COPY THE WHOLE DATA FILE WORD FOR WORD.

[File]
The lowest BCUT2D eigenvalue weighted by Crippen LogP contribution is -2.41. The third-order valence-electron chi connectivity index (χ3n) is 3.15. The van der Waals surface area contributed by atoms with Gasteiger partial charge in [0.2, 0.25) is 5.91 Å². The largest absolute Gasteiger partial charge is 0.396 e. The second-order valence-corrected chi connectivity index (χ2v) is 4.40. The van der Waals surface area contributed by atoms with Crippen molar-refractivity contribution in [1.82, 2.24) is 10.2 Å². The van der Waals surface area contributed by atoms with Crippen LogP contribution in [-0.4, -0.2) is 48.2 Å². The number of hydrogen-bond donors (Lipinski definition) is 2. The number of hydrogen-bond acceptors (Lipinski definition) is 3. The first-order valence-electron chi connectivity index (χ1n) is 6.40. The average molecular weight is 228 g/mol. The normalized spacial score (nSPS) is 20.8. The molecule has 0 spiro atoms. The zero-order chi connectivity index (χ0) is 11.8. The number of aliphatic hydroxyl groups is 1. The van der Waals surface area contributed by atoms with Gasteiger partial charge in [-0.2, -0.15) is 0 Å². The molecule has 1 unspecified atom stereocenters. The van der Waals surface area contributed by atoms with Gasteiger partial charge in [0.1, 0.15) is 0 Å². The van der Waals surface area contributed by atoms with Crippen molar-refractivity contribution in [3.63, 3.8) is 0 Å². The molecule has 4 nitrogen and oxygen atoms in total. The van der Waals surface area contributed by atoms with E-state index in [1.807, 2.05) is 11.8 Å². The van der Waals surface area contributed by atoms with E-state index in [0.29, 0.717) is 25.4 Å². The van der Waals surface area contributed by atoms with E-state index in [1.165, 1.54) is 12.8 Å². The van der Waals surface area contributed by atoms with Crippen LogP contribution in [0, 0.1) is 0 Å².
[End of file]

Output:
The lowest BCUT2D eigenvalue weighted by Crippen LogP contribution is -2.41. The third-order valence-electron chi connectivity index (χ3n) is 3.15. The van der Waals surface area contributed by atoms with Gasteiger partial charge in [0.2, 0.25) is 5.91 Å². The largest absolute Gasteiger partial charge is 0.396 e. The second-order valence-corrected chi connectivity index (χ2v) is 4.40. The van der Waals surface area contributed by atoms with Crippen molar-refractivity contribution in [1.82, 2.24) is 10.2 Å². The van der Waals surface area contributed by atoms with Crippen LogP contribution in [-0.4, -0.2) is 48.2 Å². The number of hydrogen-bond donors (Lipinski definition) is 2. The number of hydrogen-bond acceptors (Lipinski definition) is 3. The first-order valence-electron chi connectivity index (χ1n) is 6.40. The average molecular weight is 228 g/mol. The normalized spacial score (nSPS) is 20.8. The molecule has 0 spiro atoms. The zero-order chi connectivity index (χ0) is 11.8. The number of aliphatic hydroxyl groups is 1. The van der Waals surface area contributed by atoms with Gasteiger partial charge in [-0.2, -0.15) is 0 Å². The molecule has 1 unspecified atom stereocenters. The van der Waals surface area contributed by atoms with Gasteiger partial charge in [0.1, 0.15) is 0 Å². The van der Waals surface area contributed by atoms with Crippen molar-refractivity contribution in [3.63, 3.8) is 0 Å². The molecule has 4 nitrogen and oxygen atoms in total. The van der Waals surface area contributed by atoms with E-state index in [1.807, 2.05) is 11.8 Å². The van der Waals surface area contributed by atoms with E-state index in [0.29, 0.717) is 25.4 Å². The van der Waals surface area contributed by atoms with E-state index in [1.165, 1.54) is 12.8 Å². The van der Waals surface area contributed by atoms with Crippen LogP contribution in [0, 0.1) is 0 Å².